Catabolic steroids, on the other hand, do cause osteopenia (loss of bone mass) with prolonged long-term use, and have been associated with avascular necrosis of bone in the hip and knee. Avascular necrosis is essentially the loss of blood supply to the bone in question, resulting in bone death. This can be seen in the hip and is similar to what happened to Bo Jackson, though Bo's condition was caused secondary to injury and not drug-induced. Catabolic steroids are anti-inflammatory in nature, and can be used to treat the symptoms of arthritis. An example would be Prednisone. However, as Steff alluded to, catabolic steroids like Prednisone can have a negative effect on bone in the long-term and can make the condition worse by virtue of weakening the bones. Like ON2 said, catabolic steroids are also injected into joints and tissues for pain relief (the famous *cortisone shots*). Over time, too many cortisone shots lead to weakening of tissues and can also make matters worse. They have to be used judiciously.

Hopefully that all made some sense. :redneck


Actually it did and thanks.

I cannot speak to the long term stuff. I was informed that people had to be weaned off of the Catabolic steroids (I was on Prednizone) because sudden stopping could cause problems. The hearing doctor said that was not the case and the second and third opinions I got confirmed it. My sister got involved to confirm these issues as it was her who first raised them.

Of course, I was only on Prednizone for a few weeks after the second hearing loss. It had no effect, so they took me off of it.

Thanks for the info, Doc.

beckett21
03-09-2005, 07:32 PM
Actually it did and thanks.

I cannot speak to the long term stuff. I was informed that people had to be weaned off of the Catabolic steroids (I was on Prednizone) because sudden stopping could cause problems. The hearing doctor said that was not the case and the second and third opinions I got confirmed it. My sister got involved to confirm these issues as it was her who first raised them.

Of course, I was only on Prednizone for a few weeks after the second hearing loss. It had no effect, so they took me off of it.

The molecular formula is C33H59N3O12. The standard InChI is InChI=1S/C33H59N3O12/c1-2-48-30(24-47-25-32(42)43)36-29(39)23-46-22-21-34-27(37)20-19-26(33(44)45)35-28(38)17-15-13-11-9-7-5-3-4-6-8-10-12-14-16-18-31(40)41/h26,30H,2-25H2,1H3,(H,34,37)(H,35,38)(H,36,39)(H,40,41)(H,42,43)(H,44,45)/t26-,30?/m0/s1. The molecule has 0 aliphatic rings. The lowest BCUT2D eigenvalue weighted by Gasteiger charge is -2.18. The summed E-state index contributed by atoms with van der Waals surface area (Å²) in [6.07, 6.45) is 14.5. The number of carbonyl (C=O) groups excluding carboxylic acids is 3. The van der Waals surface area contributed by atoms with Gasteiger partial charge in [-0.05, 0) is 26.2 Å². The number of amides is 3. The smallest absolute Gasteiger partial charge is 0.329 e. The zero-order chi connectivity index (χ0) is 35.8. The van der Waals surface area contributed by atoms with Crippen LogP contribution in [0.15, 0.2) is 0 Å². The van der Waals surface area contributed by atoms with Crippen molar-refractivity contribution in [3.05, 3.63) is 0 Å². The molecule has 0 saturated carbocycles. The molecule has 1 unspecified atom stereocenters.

Thanks for the info, Doc.

If you are only on the prednisone for a short time, no big deal. People that are on corticosteroids for long periods of time do generally need to be weaned off of them when stopping therapy because the body becomes dependent on the external source and stops producing its own--this is called adrenal supression. The problem is not as prominent with short-acting corticosteroids like Prednisone, moreso with long-acting corticosteroids.

Daver
03-09-2005, 07:35 PM
I knew there was a reason you're the Official Physician.


:)

beckett21
03-09-2005, 07:37 PM
I knew there was a reason you're the Official Physician.


:)

:anon:

Deadguy
03-09-2005, 08:45 PM
Compared to a complete and utter clown like Giambi with his apologies about nothing, Frank is a bona fide untouchable on this subject. If he names names of players he witnessed taking steroids under oath, his credibility is solid. The question becomes: who is it that Frank would have witnessed?

According to the Score interview, he claims to have never witnessed anyone take steroids. Of course a Score interview is different than testifying before Conress, but I don't think he's lying.

maurice
03-09-2005, 09:22 PM
According to the Score interview, he claims to have never witnessed anyone take steroids. Of course a Score interview is different than testifying before Conress, but I don't think he's lying.

I suspect he'll tell Congress the same thing, if they even bother to ask. They can't make him speculate about the names of possible steroid users. He can answer any question requiring speculation by simply saying "I don't know."

I expect that the Thomas and Schilling session will be a love fest, while the other sessions will resemble an inquisition. It should make for good reality TV and some long-deserved positive pub for Frank.

Flight #24
03-09-2005, 10:20 PM
I suspect he'll tell Congress the same thing, if they even bother to ask. They can't make him speculate about the names of possible steroid users. He can answer any question requiring speculation by simply saying "I don't know."

I expect that the Thomas and Schilling session will be a love fest, while the other sessions will resemble an inquisition. It should make for good reality TV and some long-deserved positive pub for Frank.

Can we send suggested questions to the committee?

"Frank - is it true that you're the only player in MLB history to put together 7 seasons batting .300+ with 30HR, 100R, 100RBI, 100BB?"

"Wouldn't you say that putting up dominant numbers in a steroid inflated time makes you possibly the greatest hitter of your era?"

I'm sure we can come up with the appropriate questions for all of the "testifiers".......:redneck

Lip Man 1
03-10-2005, 12:19 AM
Here the story on Frank testifying from the Tribune (and no this isn't the whole story...)

"Injured White Sox slugger Frank Thomas informed manager Ozzie Guillen on Wednesday he would testify March 17 in front of a congressional committee on steroids.

"Yeah, he's going to be there," Guillen said after the White Sox's 7-3 victory over San Diego at the Peoria Sports Complex.


http://chicagosports.chicagotribune.com/images/standard/clear.gifhttp://chicagosports.chicagotribune.com/images/standard/clear.gif
Guillen said he spoke with Thomas before departing for the Phoenix area. Thomas remained in Tucson to resume his rehabilitation from a left ankle injury that could sideline him past his projected return date of mid-April.

Thomas has been outspoken about banning steroids in baseball and had welcomed the invitation to testify. His only concern was that his injured ankle tends to swell considerably on even one-hour flights from his Las Vegas home.